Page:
INTRODUCTION:Pleuropancreatic fistulas complicate <1% of pseudocysts. These are usually associated with chronic pancreatitis secondary to a history of alcoholism in 90% of cases. The development of the fistula is usually heralded by the development of a ‘left’ sided pleural effusion characteristically with an elevated fluid amylase. Management with total parenteral nutrition (TPN) and octreotide, aiming to decrease the pancreatic exocrine function, usually heals the tract. However, if the picture is complicated with a coexistent empyema the management of the pseudocyst becomes more challenging.
CASE PRESENTATION:A 69 year old African American woman was admitted for the evaluation of worsening shortness of breath (SOB) for 1 week. She was admitted 3 months prior for SOB and also for chronic abdominal pain associated with diarrhea. The patient neither smoked nor drank alcohol. A computed tomography (CT) of the abdomen revealed bilateral pleural effusions, an atrophic pancreas and an abnormal soft tissue density extending superiorly to the level of the left atrium, surrounding the distal thoracic aorta and extending into the retroperitoneum. A thoracentesis revealed an exudative fluid with a lactate dehydrogenase (LDH) of 499, protein 2.4, glucose 71 and a white blood cell count (WBC) 480mm3, neutrophilic predominant. Culture and cytology were negative. The patient was discharged after her SOB improved to be worked up as an outpatient.This admission the SOB was much worse and was associated with fevers. A CT confirmed a massive ‘right’ sided effusion with interval improvement of the periaortic soft tissue density. On repeat tap, the pleural fluid showed an LDH of 3030, protein 2.2, glucose less than 5, pH of 6.80 and a WBC 17,100mm3. The amylase level was 4476 U/L. Serum amylase was 53 U/L. A follow up MRCP was then performed which defined a fluid collection, 3.2 × 2.6 cm, in the uncinate process dissecting to the right of the aorta in a paraesophageal location and ending by communicating with the right medial basal pleura. The pleural culture grew Streptococcus pneumonae, susceptible to penicillin. CT guided biopsy of the pancreatic pseudocyst yielded purulent material which ‘also’ grew Streptococcus pneumonae. In light of the pancreatopleural fistula, the empyema and the concurrent infection of the pseudocyst, decision was made to start TPN and antibiotics, place a chest tube and prepare for a right sided pleural decortication and subsequent surgical obliteration of the fistulous tract. The patient, however clinically deteriorated with the development a new left sided pneumonia and florid septic shock. The patient expired within 24 hours of reaching the medical intensive care unit despite maximal support.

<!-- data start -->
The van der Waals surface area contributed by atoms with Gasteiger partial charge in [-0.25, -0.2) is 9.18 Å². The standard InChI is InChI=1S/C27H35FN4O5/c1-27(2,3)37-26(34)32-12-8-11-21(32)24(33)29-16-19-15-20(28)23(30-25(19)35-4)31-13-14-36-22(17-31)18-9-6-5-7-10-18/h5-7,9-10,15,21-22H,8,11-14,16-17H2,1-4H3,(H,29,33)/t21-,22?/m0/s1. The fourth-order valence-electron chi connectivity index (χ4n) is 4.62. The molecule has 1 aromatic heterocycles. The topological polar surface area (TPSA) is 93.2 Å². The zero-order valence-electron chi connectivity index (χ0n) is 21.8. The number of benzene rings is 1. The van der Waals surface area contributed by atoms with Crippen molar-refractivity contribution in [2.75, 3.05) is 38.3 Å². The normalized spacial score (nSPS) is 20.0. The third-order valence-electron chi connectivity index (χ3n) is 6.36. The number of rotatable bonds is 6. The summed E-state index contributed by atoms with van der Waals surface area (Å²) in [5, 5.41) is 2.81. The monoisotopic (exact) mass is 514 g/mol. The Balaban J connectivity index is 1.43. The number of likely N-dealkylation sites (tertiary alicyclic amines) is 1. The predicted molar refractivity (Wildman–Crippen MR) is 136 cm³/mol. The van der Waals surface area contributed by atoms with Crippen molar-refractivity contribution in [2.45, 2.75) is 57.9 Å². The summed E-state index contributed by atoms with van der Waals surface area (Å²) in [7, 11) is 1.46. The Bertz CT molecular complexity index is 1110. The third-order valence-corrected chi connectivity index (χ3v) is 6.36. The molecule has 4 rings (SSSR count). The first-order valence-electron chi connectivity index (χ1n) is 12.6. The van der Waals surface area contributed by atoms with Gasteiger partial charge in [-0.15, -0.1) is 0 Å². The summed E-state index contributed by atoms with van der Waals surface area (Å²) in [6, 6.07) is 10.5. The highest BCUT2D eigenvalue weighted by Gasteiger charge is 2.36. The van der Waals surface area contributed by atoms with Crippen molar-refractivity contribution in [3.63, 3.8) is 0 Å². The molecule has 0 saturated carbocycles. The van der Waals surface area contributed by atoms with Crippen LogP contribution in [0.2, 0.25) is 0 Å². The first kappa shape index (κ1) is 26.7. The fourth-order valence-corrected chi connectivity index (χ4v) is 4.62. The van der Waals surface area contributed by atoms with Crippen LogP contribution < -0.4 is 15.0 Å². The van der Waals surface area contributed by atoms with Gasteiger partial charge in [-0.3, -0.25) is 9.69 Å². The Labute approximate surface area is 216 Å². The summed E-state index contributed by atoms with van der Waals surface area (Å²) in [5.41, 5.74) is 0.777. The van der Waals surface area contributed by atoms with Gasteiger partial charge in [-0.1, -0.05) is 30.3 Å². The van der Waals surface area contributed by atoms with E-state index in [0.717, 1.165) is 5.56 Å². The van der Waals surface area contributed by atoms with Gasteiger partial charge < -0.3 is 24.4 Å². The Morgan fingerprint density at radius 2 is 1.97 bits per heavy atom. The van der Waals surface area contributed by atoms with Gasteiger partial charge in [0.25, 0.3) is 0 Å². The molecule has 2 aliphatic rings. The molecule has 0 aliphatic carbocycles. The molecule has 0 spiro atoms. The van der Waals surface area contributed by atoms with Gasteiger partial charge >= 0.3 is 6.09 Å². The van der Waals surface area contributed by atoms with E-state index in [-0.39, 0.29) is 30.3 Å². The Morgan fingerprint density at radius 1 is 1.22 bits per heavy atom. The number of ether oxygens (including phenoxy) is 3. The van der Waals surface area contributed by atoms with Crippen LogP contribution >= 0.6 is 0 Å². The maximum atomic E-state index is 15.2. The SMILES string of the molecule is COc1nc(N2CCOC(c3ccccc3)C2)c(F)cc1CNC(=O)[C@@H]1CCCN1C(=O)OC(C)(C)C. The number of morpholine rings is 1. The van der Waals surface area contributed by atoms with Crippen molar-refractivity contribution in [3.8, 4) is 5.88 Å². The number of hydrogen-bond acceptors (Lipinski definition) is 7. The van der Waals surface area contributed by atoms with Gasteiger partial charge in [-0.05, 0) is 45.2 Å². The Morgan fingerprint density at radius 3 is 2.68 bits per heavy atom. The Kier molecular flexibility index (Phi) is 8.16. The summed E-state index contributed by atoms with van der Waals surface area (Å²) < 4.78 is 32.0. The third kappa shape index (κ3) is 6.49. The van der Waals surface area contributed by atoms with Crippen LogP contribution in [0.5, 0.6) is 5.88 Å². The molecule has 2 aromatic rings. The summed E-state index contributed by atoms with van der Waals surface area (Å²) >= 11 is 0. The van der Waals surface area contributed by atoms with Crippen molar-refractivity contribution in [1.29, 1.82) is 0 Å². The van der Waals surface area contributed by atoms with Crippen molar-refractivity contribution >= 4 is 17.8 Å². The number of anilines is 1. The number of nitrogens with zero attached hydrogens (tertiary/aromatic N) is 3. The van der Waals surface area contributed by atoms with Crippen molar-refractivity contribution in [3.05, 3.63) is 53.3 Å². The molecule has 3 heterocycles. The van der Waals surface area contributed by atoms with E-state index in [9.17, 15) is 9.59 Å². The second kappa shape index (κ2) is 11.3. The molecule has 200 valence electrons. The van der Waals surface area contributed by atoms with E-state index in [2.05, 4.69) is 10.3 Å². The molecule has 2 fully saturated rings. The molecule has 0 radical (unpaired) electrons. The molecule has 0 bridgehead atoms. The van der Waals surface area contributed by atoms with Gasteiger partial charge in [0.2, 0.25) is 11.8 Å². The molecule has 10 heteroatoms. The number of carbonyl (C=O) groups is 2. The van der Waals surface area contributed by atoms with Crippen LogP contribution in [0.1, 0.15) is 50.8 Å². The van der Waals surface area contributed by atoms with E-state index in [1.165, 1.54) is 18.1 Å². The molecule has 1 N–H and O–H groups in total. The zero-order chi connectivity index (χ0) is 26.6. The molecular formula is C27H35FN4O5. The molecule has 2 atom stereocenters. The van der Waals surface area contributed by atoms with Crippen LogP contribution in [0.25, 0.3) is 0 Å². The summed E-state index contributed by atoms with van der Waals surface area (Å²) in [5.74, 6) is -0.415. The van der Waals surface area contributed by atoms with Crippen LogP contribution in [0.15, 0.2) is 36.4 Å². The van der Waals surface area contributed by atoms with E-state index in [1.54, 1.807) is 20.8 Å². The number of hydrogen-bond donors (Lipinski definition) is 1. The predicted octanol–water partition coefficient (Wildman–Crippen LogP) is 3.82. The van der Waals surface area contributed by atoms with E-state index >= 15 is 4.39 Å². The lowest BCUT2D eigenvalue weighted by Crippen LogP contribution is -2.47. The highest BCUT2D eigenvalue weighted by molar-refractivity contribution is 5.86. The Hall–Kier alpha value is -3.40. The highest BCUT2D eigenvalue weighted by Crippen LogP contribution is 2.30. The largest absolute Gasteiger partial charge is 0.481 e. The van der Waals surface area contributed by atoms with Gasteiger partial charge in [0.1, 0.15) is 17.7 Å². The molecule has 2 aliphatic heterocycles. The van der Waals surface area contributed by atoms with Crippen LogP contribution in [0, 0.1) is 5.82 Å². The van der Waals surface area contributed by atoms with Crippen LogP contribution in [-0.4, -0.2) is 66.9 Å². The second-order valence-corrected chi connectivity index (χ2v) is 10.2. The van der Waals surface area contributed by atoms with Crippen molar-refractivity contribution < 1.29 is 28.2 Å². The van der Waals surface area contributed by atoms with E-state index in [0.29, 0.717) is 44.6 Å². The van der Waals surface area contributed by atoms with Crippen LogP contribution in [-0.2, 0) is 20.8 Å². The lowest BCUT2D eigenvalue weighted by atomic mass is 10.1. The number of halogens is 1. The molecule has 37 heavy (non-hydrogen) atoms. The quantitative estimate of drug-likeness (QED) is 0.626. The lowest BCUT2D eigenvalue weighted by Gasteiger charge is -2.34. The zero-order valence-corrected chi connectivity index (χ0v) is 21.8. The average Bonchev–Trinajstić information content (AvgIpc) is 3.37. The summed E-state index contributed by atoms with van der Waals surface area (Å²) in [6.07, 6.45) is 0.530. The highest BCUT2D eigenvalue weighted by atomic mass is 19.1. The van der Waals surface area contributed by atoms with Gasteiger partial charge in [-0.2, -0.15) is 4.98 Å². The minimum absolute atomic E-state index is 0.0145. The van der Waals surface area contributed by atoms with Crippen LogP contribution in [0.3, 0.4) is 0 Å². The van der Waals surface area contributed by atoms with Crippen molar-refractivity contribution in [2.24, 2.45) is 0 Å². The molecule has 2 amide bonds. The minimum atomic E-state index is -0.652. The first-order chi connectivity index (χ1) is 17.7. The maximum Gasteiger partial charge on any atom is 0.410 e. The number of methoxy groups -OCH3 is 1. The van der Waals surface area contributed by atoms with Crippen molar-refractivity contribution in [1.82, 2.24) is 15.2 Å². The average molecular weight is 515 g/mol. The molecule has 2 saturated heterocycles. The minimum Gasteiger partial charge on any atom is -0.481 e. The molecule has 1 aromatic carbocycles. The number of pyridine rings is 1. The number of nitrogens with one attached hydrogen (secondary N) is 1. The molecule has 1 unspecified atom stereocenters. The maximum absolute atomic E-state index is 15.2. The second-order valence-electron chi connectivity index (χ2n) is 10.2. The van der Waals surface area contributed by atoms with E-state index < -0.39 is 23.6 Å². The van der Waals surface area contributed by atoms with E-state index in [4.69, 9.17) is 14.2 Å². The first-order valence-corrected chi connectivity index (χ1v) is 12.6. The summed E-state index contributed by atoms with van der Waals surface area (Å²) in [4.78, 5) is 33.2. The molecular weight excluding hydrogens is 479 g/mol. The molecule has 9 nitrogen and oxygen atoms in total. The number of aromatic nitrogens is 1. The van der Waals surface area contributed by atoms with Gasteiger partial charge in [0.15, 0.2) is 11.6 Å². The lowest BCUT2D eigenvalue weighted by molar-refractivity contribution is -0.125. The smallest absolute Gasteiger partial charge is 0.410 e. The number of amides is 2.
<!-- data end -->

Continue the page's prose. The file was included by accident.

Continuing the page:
DISCUSSIONS:Superinfection of a pancreatic pseudocyst is associated with a significantly increased morbidity and mortality. The predominant culprits include aerobic gram negative organisms (E. coli, Klebsiella, Proteus) and occasionally gram positive organisms (Staphyloccocus aureus, Enterococcus feacalis). ‘Pneumococcus’ pseudocyst infection is extremely rare and has scarcely been reported in the literature. The route of infection has never been clearly defined. Alcoholism, however has almost always been associated, thought to result in ineffective chemokine and macrophage activity and predisposing to bacteremia from a possible aspiration event. Here the superinfection was most certainly a result of the transmission of the Pneumococcus from the empyema via the fistulous tract to the pancreatic pseudocyst, a phenomenon that has never been described before.
CONCLUSION:Superimposed infection of a pseudocyst connected to a pleural space via a fistulous tract can occur via translocation of pneumonia causing organisms. Management also becomes more challenging calling for not only a possible stenting of the pancreatic duct but also a decortication procedure with lung resection.
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